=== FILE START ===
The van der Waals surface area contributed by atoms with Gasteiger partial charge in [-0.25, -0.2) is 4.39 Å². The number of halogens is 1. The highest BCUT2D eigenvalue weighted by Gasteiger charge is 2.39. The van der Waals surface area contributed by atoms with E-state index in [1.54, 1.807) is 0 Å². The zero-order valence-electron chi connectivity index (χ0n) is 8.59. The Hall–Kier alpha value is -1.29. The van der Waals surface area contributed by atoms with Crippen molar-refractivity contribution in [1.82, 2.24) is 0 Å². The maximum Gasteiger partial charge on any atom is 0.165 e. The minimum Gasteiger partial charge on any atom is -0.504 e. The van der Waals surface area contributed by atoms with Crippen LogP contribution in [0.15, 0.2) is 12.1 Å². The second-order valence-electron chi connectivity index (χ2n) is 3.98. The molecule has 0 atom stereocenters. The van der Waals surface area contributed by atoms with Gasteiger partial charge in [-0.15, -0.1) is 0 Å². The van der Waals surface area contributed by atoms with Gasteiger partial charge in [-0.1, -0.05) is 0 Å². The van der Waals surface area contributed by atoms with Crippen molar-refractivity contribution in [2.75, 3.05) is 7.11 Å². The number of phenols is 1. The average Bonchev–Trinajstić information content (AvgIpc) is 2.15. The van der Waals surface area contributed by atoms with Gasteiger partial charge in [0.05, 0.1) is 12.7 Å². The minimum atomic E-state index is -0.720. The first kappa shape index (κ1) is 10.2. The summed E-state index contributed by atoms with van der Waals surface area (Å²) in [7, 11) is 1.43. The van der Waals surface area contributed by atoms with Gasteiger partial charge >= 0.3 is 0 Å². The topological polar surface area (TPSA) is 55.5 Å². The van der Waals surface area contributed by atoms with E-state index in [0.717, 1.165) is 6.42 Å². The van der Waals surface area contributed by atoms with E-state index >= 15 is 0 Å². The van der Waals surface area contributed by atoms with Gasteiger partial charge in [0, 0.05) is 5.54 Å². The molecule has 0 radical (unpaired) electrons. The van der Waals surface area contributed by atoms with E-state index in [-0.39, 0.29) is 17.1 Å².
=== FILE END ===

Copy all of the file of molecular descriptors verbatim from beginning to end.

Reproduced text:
The van der Waals surface area contributed by atoms with Gasteiger partial charge in [-0.25, -0.2) is 4.39 Å². The number of halogens is 1. The highest BCUT2D eigenvalue weighted by Gasteiger charge is 2.39. The van der Waals surface area contributed by atoms with E-state index in [1.54, 1.807) is 0 Å². The zero-order valence-electron chi connectivity index (χ0n) is 8.59. The Hall–Kier alpha value is -1.29. The van der Waals surface area contributed by atoms with Crippen molar-refractivity contribution in [1.82, 2.24) is 0 Å². The maximum Gasteiger partial charge on any atom is 0.165 e. The minimum Gasteiger partial charge on any atom is -0.504 e. The van der Waals surface area contributed by atoms with Crippen LogP contribution in [0.15, 0.2) is 12.1 Å². The second-order valence-electron chi connectivity index (χ2n) is 3.98. The molecule has 0 atom stereocenters. The van der Waals surface area contributed by atoms with Gasteiger partial charge in [-0.15, -0.1) is 0 Å². The van der Waals surface area contributed by atoms with Gasteiger partial charge in [-0.1, -0.05) is 0 Å². The van der Waals surface area contributed by atoms with Crippen molar-refractivity contribution in [2.75, 3.05) is 7.11 Å². The number of phenols is 1. The average Bonchev–Trinajstić information content (AvgIpc) is 2.15. The van der Waals surface area contributed by atoms with Gasteiger partial charge in [0.05, 0.1) is 12.7 Å². The minimum atomic E-state index is -0.720. The first kappa shape index (κ1) is 10.2. The summed E-state index contributed by atoms with van der Waals surface area (Å²) in [7, 11) is 1.43. The van der Waals surface area contributed by atoms with Gasteiger partial charge >= 0.3 is 0 Å². The topological polar surface area (TPSA) is 55.5 Å². The van der Waals surface area contributed by atoms with E-state index in [0.717, 1.165) is 6.42 Å². The van der Waals surface area contributed by atoms with E-state index >= 15 is 0 Å². The van der Waals surface area contributed by atoms with Gasteiger partial charge in [0, 0.05) is 5.54 Å². The molecule has 0 radical (unpaired) electrons. The van der Waals surface area contributed by atoms with E-state index in [-0.39, 0.29) is 17.1 Å².